ML4Sci #17: Predicting the long-term stability of compact multiplanet systems; Weakly-Supervised DL of Heat Transport via Physics Informed Loss
Also, a robot designs photocatalysts
Hi, I’m Charles Yang and I’m sharing (roughly) weekly issues about applications of artificial intelligence and machine learning to problems of interest for scientists and engineers.
If you enjoy reading ML4Sci, send us a ❤️. Or forward it to someone who you think might enjoy it!
As COVID-19 continues to spread, let’s all do our part to help protect those who are most vulnerable to this epidemic. Wash your hands frequently (maybe after reading this?), wear a mask, check in on someone (potentially virtually), and continue to practice social distancing.
Published July 13, 2020
Predicting the evolution of orbital systems is a difficult numerical problems, with ties to chaos theory. This new work proposes SPOCK, an xgboost based model that classifies the long-term stability of orbital systems by using features from only the first subset of orbits. The authors generate a dataset of 10⁶ orbital systems and demonstrate the ML models improved speed and performance to other approximation approaches. To their credit, the authors also demonstrate a scenario where their model fails and explain, based on their physical understanding, of why such edge cases pose difficulties, given the features passed into the model.
Published August 21, 2018
A neat paper that encodes the heat transport differential equation into a convolution kernel. In other words, if you know the weak form of the differential equation and have constant boundary conditions, then you can derive a convolution kernel that can be used as a loss function for modelling the system without any training data (hence the weakly-supervised part).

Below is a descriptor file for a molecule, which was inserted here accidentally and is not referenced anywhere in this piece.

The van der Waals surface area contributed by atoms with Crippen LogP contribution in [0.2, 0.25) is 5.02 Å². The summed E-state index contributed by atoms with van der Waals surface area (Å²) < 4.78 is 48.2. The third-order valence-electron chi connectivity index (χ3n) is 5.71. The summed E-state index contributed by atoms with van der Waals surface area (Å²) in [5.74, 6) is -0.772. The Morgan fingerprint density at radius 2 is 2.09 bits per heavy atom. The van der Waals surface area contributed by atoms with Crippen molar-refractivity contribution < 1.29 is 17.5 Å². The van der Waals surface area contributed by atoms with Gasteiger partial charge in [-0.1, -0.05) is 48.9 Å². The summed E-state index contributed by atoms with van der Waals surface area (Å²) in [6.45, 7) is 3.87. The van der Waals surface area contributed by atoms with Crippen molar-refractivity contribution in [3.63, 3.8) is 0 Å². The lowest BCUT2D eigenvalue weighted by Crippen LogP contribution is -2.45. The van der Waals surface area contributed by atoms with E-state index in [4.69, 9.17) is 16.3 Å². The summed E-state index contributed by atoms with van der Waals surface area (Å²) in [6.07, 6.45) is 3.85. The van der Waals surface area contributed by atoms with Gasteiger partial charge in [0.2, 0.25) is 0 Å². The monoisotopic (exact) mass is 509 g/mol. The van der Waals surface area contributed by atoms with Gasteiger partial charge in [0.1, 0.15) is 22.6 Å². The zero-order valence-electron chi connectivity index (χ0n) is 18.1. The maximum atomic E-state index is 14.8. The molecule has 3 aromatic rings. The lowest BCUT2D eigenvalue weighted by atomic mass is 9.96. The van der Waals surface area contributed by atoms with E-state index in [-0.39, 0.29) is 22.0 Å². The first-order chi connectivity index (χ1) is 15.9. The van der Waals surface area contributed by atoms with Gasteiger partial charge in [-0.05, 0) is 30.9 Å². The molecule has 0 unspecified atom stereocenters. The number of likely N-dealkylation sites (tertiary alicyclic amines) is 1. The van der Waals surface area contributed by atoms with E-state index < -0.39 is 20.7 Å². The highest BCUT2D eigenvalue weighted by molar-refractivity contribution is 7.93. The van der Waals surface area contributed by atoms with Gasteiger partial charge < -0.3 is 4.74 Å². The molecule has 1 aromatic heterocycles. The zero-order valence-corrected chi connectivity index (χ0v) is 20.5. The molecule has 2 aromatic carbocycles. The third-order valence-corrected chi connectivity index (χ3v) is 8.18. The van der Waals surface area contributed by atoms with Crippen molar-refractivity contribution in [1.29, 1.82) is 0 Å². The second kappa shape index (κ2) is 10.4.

Conversely, the authors also show that given some data, a CNN kernel can learn the differential equation that governs a system (given a constant boundary condition). This paper also borrows some ideas from Progressive Growing GAN’s to prevent the model from learning trivial solutions, showing how ideas from standard computer vision can also be applied to physics-based problems.
I’m usually excited when I see work about differential equations and deep learning because differential equations are so ubiquitous in modelling natural systems - curious to see if the convolution kernels could be derived for other common differential equations outside of physics.
Published July 08, 2020
In ML4Sci #15, I covered BEAR: Bayesian Experimental Autonomous Researcher, where researchers autonomously explored a design space via 3D printing and a robot arm. This paper similarly from a multifunctional team at University of Liverpool, UK, combines two trends (robotics/automation and AI) to automate experimental discovery, but this time for photocatalytic systems for hydrogen production from water. As the tides of technology rise and recede, their impact will be felt differently, at different times, but when we examine things across disciplines, then the patterns will emerge. The question then becomes: which fields have not yet felt this disruption?